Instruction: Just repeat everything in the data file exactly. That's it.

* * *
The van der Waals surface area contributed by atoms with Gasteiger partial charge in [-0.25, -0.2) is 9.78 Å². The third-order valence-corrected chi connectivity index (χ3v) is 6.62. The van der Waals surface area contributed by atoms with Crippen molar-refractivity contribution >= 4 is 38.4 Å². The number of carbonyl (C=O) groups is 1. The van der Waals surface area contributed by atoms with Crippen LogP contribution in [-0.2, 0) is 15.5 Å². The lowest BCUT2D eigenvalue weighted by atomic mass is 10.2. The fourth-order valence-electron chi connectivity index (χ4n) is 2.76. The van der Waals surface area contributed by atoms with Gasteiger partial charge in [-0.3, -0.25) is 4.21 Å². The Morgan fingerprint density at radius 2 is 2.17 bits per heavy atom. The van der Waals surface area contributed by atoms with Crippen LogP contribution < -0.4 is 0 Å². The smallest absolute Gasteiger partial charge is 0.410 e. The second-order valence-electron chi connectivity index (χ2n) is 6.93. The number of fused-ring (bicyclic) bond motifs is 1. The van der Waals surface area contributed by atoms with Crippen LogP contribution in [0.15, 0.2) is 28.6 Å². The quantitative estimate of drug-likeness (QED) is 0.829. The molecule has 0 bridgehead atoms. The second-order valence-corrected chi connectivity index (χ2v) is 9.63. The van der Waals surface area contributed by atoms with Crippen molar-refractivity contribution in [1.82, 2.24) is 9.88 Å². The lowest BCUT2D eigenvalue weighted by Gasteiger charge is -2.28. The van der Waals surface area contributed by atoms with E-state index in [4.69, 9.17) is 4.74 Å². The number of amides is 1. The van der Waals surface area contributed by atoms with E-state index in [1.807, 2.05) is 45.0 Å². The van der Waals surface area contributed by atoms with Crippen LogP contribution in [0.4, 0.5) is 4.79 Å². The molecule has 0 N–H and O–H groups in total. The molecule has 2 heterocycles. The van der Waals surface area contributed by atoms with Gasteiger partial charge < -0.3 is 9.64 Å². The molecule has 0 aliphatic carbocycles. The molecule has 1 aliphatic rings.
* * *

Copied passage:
The van der Waals surface area contributed by atoms with Gasteiger partial charge in [-0.25, -0.2) is 9.78 Å². The third-order valence-corrected chi connectivity index (χ3v) is 6.62. The van der Waals surface area contributed by atoms with Crippen molar-refractivity contribution >= 4 is 38.4 Å². The number of carbonyl (C=O) groups is 1. The van der Waals surface area contributed by atoms with Crippen LogP contribution in [-0.2, 0) is 15.5 Å². The lowest BCUT2D eigenvalue weighted by atomic mass is 10.2. The fourth-order valence-electron chi connectivity index (χ4n) is 2.76. The van der Waals surface area contributed by atoms with Gasteiger partial charge in [-0.3, -0.25) is 4.21 Å². The Morgan fingerprint density at radius 2 is 2.17 bits per heavy atom. The van der Waals surface area contributed by atoms with Crippen LogP contribution < -0.4 is 0 Å². The smallest absolute Gasteiger partial charge is 0.410 e. The second-order valence-electron chi connectivity index (χ2n) is 6.93. The number of fused-ring (bicyclic) bond motifs is 1. The van der Waals surface area contributed by atoms with Crippen LogP contribution in [0.15, 0.2) is 28.6 Å². The quantitative estimate of drug-likeness (QED) is 0.829. The molecule has 0 bridgehead atoms. The second-order valence-corrected chi connectivity index (χ2v) is 9.63. The van der Waals surface area contributed by atoms with Crippen molar-refractivity contribution in [1.82, 2.24) is 9.88 Å². The lowest BCUT2D eigenvalue weighted by Gasteiger charge is -2.28. The van der Waals surface area contributed by atoms with E-state index in [4.69, 9.17) is 4.74 Å². The number of amides is 1. The van der Waals surface area contributed by atoms with E-state index in [1.807, 2.05) is 45.0 Å². The van der Waals surface area contributed by atoms with Crippen LogP contribution in [0.4, 0.5) is 4.79 Å². The molecule has 0 N–H and O–H groups in total. The molecule has 2 heterocycles. The van der Waals surface area contributed by atoms with Gasteiger partial charge < -0.3 is 9.64 Å². The molecule has 0 aliphatic carbocycles. The molecule has 1 aliphatic rings.